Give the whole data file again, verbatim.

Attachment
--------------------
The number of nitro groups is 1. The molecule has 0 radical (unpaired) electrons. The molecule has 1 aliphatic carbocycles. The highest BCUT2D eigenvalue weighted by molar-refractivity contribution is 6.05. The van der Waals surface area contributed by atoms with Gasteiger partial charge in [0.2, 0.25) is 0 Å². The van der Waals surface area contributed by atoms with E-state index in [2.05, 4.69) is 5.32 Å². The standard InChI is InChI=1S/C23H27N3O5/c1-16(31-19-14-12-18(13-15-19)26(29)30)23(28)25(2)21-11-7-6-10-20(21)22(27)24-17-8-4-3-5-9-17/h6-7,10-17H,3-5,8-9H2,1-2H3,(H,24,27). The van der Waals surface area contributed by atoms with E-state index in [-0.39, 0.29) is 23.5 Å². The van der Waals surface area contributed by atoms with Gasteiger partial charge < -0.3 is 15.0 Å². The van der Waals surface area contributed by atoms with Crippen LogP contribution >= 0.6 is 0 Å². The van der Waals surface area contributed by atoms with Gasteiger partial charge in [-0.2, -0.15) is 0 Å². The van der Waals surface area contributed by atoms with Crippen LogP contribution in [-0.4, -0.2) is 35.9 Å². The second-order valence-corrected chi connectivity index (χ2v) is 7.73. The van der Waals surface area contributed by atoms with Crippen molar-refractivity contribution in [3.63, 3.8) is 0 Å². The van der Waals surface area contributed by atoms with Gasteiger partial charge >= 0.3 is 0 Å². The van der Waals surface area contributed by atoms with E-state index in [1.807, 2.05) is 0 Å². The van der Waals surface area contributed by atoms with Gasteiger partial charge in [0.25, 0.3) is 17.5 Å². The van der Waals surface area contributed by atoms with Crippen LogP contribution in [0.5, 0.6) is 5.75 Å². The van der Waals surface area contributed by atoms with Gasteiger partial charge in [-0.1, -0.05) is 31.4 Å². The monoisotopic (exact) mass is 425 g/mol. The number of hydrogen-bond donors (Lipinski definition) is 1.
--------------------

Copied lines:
The number of nitro groups is 1. The molecule has 0 radical (unpaired) electrons. The molecule has 1 aliphatic carbocycles. The highest BCUT2D eigenvalue weighted by molar-refractivity contribution is 6.05. The van der Waals surface area contributed by atoms with Gasteiger partial charge in [0.2, 0.25) is 0 Å². The van der Waals surface area contributed by atoms with E-state index in [2.05, 4.69) is 5.32 Å². The standard InChI is InChI=1S/C23H27N3O5/c1-16(31-19-14-12-18(13-15-19)26(29)30)23(28)25(2)21-11-7-6-10-20(21)22(27)24-17-8-4-3-5-9-17/h6-7,10-17H,3-5,8-9H2,1-2H3,(H,24,27). The van der Waals surface area contributed by atoms with E-state index in [-0.39, 0.29) is 23.5 Å². The van der Waals surface area contributed by atoms with Gasteiger partial charge < -0.3 is 15.0 Å². The van der Waals surface area contributed by atoms with Crippen LogP contribution >= 0.6 is 0 Å². The van der Waals surface area contributed by atoms with Gasteiger partial charge in [-0.2, -0.15) is 0 Å². The van der Waals surface area contributed by atoms with Crippen LogP contribution in [-0.4, -0.2) is 35.9 Å². The second-order valence-corrected chi connectivity index (χ2v) is 7.73. The van der Waals surface area contributed by atoms with Crippen molar-refractivity contribution in [3.63, 3.8) is 0 Å². The van der Waals surface area contributed by atoms with Gasteiger partial charge >= 0.3 is 0 Å². The van der Waals surface area contributed by atoms with E-state index in [1.807, 2.05) is 0 Å². The van der Waals surface area contributed by atoms with Gasteiger partial charge in [0.25, 0.3) is 17.5 Å². The van der Waals surface area contributed by atoms with Crippen LogP contribution in [0.5, 0.6) is 5.75 Å². The van der Waals surface area contributed by atoms with Gasteiger partial charge in [-0.1, -0.05) is 31.4 Å². The monoisotopic (exact) mass is 425 g/mol. The number of hydrogen-bond donors (Lipinski definition) is 1.